Many parents can pinpoint the exact year that their child changed from wanting to sit in their lap and read stories to wanting nothing to do with them. And it is not surprising that it is usually in the pre-teen and teen years. Conflict with your teenager may seem inevitable. The fact that teens can be challenging is not new information to parents. What we can do as parents is work to understand why teenage rebellion and defiance happens and how we can best support them during this tough transition into adulthood.
What Causes Teenage Rebellion?
There is not one reason that teenagers rebel. There are many different developmental and hormonal changes that can come together and can sometimes create a perfect storm of emotions. This can present as mood swings, heightened emotional responses, or anger. The prefrontal cortex of their brain, the one that is responsible for impulse control and understanding outcomes and consequences is not fully developed in the teen years. In a time when teens are craving more freedom, they do not yet have the capability to fully understand the consequences they may face.Teenagers long to assert their individuality and break free from their childhood identity as they develop their own opinions and world-views, all while navigating the challenging waters of middle and high school relationships.
How to Deal with Your Defiant Teen
The first thing to understand is that what looks like rebellion, is often developmentally appropriate boundary pushing that teens need to experience before they leave home to go out on their own. But there is a difference between pushing boundaries and outright defiance. If your teen is exhibiting extreme defiance, here are a few things to think about:
- Is your teen reacting to a specific situation? Maybe they are struggling with bullying at school and when they come home, instead of explaining what is happening, they feel overwhelmed and they lash out. It is important to talk with your teen to address any underlying concerns.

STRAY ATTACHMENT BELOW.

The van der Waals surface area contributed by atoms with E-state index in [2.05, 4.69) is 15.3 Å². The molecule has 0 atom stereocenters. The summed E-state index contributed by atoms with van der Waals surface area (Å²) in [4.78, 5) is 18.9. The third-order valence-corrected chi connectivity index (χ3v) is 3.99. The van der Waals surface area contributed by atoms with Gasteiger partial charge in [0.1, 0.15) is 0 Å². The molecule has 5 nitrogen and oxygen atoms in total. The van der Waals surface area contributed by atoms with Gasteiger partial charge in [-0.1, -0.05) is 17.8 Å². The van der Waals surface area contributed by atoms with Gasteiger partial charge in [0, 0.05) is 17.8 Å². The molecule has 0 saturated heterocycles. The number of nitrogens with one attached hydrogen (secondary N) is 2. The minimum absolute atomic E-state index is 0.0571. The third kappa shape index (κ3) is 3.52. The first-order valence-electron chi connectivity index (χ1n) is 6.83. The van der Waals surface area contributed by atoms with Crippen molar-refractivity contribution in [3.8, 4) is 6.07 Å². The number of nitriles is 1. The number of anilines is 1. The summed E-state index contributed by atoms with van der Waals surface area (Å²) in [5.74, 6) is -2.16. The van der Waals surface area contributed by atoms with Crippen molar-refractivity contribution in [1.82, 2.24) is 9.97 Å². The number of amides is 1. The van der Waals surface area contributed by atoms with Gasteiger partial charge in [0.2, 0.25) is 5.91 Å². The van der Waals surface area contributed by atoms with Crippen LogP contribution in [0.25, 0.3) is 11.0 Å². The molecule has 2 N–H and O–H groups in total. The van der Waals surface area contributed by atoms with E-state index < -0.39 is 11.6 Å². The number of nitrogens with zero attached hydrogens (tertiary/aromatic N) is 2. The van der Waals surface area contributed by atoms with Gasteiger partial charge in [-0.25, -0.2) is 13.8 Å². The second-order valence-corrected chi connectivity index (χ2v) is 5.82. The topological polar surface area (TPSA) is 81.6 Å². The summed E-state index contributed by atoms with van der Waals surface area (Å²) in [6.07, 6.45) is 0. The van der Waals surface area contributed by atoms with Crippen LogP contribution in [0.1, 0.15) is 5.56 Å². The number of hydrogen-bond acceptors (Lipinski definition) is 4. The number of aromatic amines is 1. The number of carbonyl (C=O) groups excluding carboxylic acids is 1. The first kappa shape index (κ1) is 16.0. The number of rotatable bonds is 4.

- Could your teen have an undiagnosed disorder, like Oppositional Defiant Disorder? if your child or teenager has a frequent and persistent pattern of anger, irritability, arguing, defiance or vindictiveness toward you and other authority figures, they may have oppositional defiant disorder. If that is the case, a diagnosis and treatment with a clinical professional can help.
- Can you give them room to make mistakes? It is normal, and even healthy for your teen to make mistakes. Teens need that experience with independence to grow. That is how they will learn, not only how to make a better choice in the future, but also their own limitations. Failure allows them to see that perhaps their decision making process isn’t foolproof, and that the people around (like their parents) are a helpful resource in making future choices. There are ways we can let them “fail small”. For example, if they are late to soccer practice, maybe their coach won’t let them play in the next game. Or if they don’t turn in a paper, they will have to work harder to make up extra credit. But there are other behaviors that can have dangerous consequences if your teen makes those choices, like experimenting with drugs or alcohol. In these situations, it is important for parents to intervene quickly, perhaps with professional help.
Trails Carolina Can Help
Trails Carolina’s wilderness therapy program was founded with a singular goal – to help families reconnect, heal, and thrive. Over the years, our approach has been shown to produce lasting, positive outcomes, delivering on that mission.
Each child that enters our campus is unique and brings their own needs and challenges. Immediately, we get to work making sure they receive the support they need, starting by introducing them to their single-gender, age-appropriate group they’ll be growing with.
These groups are led by experienced, licensed therapists who specialize in working with youth who fit their group’s profile exactly – and it shows. We also work to keep parents engaged along this powerful journey, empowering them to support and communicate effectively with their child when they return home. For more information please call (828) 414-2785.
A graduate of the University of North Carolina at Chapel Hill, Graham Shannonhouse has been actively involved in the wilderness therapy field for nearly three decades. After receiving her degree in 1991, Shannonhouse spent 10 years working with a premiere wilderness-based therapeutic program in south-central Idaho. During her tenure, she served three years as a hands-on Field Instructor, three years as Field Supervisor, and the remaining time as Wilderness Program Director. During this period she developed, managed, and served as counselor for the country’s first wilderness program specifically focused on pre- teens ages 10 to 13
Graham returned to the east in 2002 to serve as Executive Director for a therapeutic wilderness program based in North Carolina, successfully growing it to one of the most respected companies in the industry. In 2008, she resigned her position to open Trails Carolina. Having an intimate working knowledge of the roots of wilderness therapy, Graham has brought her experience and wisdom to her position as Partner and Executive Director with the goal of integrating the true family work that must be done to insure lasting success.